This is a very stupid problem. I am not writing this post because it’s a fascinating topic—rather, I’m writing it in the hopes that you avoid the headaches that I’ve gone through scouring the internet for the best answer to this question:

Let’s say I have a Redshift table users. This table gets loaded via some process I don’t control. It contains a field, amount, that gets loaded as a varchar when it should really be an int. There are a very small number of records (< .01%) that are not valid integers, and so simple ::int fails. How do I convert it?

This situation happens constantly for analysts. We don’t control our source data: data is being loaded into Redshift by products like Stitch and Fivetran and by the data engineers we work with. We have to deal with the data that comes to us, not the data we wish we had.

I’ve spent several hours searching for an elegant solution. This seems like a problem that people would run into all the time, right? There must be an elegant way.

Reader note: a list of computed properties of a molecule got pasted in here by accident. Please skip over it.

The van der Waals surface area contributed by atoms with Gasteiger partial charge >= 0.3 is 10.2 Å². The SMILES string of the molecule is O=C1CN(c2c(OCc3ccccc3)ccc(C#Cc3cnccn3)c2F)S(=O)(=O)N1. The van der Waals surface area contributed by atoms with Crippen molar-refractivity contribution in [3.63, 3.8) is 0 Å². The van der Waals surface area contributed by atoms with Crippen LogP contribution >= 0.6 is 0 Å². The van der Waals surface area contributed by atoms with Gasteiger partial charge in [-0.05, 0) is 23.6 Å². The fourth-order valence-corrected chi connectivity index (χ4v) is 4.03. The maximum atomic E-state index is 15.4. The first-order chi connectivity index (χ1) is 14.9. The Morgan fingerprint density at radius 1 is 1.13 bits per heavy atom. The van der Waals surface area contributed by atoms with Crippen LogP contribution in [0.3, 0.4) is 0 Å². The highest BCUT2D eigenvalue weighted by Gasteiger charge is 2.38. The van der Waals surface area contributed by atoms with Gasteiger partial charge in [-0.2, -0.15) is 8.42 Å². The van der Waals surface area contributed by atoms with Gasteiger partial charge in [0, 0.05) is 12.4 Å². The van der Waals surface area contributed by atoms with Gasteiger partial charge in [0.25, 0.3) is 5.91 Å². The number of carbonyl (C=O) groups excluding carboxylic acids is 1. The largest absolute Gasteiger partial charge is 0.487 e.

As it turns out, BigQuery and Snowflake both have a function called try_cast. This function does exactly what you would want: if it’s able to convert from one format to another, it does so. If not, it returns a null. Sweet. Unfortunately, Redshift doesn’t have a try_cast function. I’m going to have to hack one together myself.

This is very solvable with Redshift UDFs, but I want to impose the constraint that the solution not involve a UDF. UDFs are annoying to install and manage; I’d prefer a solution that was pure SQL.

Here’s my answer, in several steps:

1. Trim out spaces: trim(amount)

2. Convert non-integer fields to nulls via regex:

case
when amount ~ ‘^[0–9]+$’ then amount
else null
end

3. Cast the resulting value: amount::int

Here’s the whole thing put together:

case
    when trim(amount) ~ '^[0-9]+$' then trim(amount)
    else null 
end::int as amount

Wrapping it up in a macro

Did you really want to think through how to solve that problem? Are you a regex expert? For me, the answers are no, and no.

That’s why programming has functions: one programmer can figure out how to do something and wrap that logic up in a function so that other programmers can easily use the functionality without understanding the implementation. And if you’re a dbt user, you can use and build your own SQL functions too.

I was annoyed at the amount of time I invested in this problem, so I wrote a try_cast macro for the dbt Redshift package (see it here). Now you can just write {{try_cast('amount', 'int')}} and you’ll get back a safely-converted integer.

What annoying Redshift hacks do you use that should really be turned into macros? We’d love contributions :)